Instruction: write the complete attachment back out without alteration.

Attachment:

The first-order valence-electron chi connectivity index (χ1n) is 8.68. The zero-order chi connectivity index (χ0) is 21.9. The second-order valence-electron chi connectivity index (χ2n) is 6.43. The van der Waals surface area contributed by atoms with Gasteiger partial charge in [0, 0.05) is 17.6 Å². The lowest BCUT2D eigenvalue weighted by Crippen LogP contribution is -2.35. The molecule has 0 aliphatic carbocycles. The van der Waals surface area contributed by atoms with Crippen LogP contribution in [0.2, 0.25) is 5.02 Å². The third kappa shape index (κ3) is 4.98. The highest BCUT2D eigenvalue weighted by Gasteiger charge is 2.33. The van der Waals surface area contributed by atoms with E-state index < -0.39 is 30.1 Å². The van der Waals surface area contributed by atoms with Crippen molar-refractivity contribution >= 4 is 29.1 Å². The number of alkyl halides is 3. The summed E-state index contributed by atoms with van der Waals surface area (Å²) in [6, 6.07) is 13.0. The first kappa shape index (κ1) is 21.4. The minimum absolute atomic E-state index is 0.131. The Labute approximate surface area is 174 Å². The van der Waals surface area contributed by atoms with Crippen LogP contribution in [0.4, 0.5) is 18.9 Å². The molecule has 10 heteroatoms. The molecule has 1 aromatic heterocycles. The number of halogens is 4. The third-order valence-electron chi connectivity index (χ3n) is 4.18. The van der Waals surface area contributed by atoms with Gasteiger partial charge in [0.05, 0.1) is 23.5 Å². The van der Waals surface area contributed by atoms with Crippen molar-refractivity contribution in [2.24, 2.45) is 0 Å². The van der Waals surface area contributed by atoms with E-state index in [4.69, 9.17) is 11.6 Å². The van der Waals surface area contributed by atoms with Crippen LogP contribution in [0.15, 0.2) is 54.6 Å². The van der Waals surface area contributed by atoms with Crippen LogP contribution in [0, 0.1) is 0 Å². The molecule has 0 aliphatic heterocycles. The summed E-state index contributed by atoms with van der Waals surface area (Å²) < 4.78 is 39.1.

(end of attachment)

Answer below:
The first-order valence-electron chi connectivity index (χ1n) is 8.68. The zero-order chi connectivity index (χ0) is 21.9. The second-order valence-electron chi connectivity index (χ2n) is 6.43. The van der Waals surface area contributed by atoms with Gasteiger partial charge in [0, 0.05) is 17.6 Å². The lowest BCUT2D eigenvalue weighted by Crippen LogP contribution is -2.35. The molecule has 0 aliphatic carbocycles. The van der Waals surface area contributed by atoms with Crippen LogP contribution in [0.2, 0.25) is 5.02 Å². The third kappa shape index (κ3) is 4.98. The highest BCUT2D eigenvalue weighted by Gasteiger charge is 2.33. The van der Waals surface area contributed by atoms with E-state index < -0.39 is 30.1 Å². The van der Waals surface area contributed by atoms with Crippen molar-refractivity contribution >= 4 is 29.1 Å². The number of alkyl halides is 3. The summed E-state index contributed by atoms with van der Waals surface area (Å²) in [6, 6.07) is 13.0. The first kappa shape index (κ1) is 21.4. The minimum absolute atomic E-state index is 0.131. The Labute approximate surface area is 174 Å². The van der Waals surface area contributed by atoms with Crippen LogP contribution in [0.4, 0.5) is 18.9 Å². The molecule has 10 heteroatoms. The molecule has 1 aromatic heterocycles. The number of halogens is 4. The third-order valence-electron chi connectivity index (χ3n) is 4.18. The van der Waals surface area contributed by atoms with Gasteiger partial charge in [0.05, 0.1) is 23.5 Å². The van der Waals surface area contributed by atoms with Crippen molar-refractivity contribution in [2.24, 2.45) is 0 Å². The van der Waals surface area contributed by atoms with E-state index in [4.69, 9.17) is 11.6 Å². The van der Waals surface area contributed by atoms with Crippen LogP contribution in [0.15, 0.2) is 54.6 Å². The van der Waals surface area contributed by atoms with Crippen LogP contribution in [0, 0.1) is 0 Å². The molecule has 0 aliphatic heterocycles. The summed E-state index contributed by atoms with van der Waals surface area (Å²) < 4.78 is 39.1.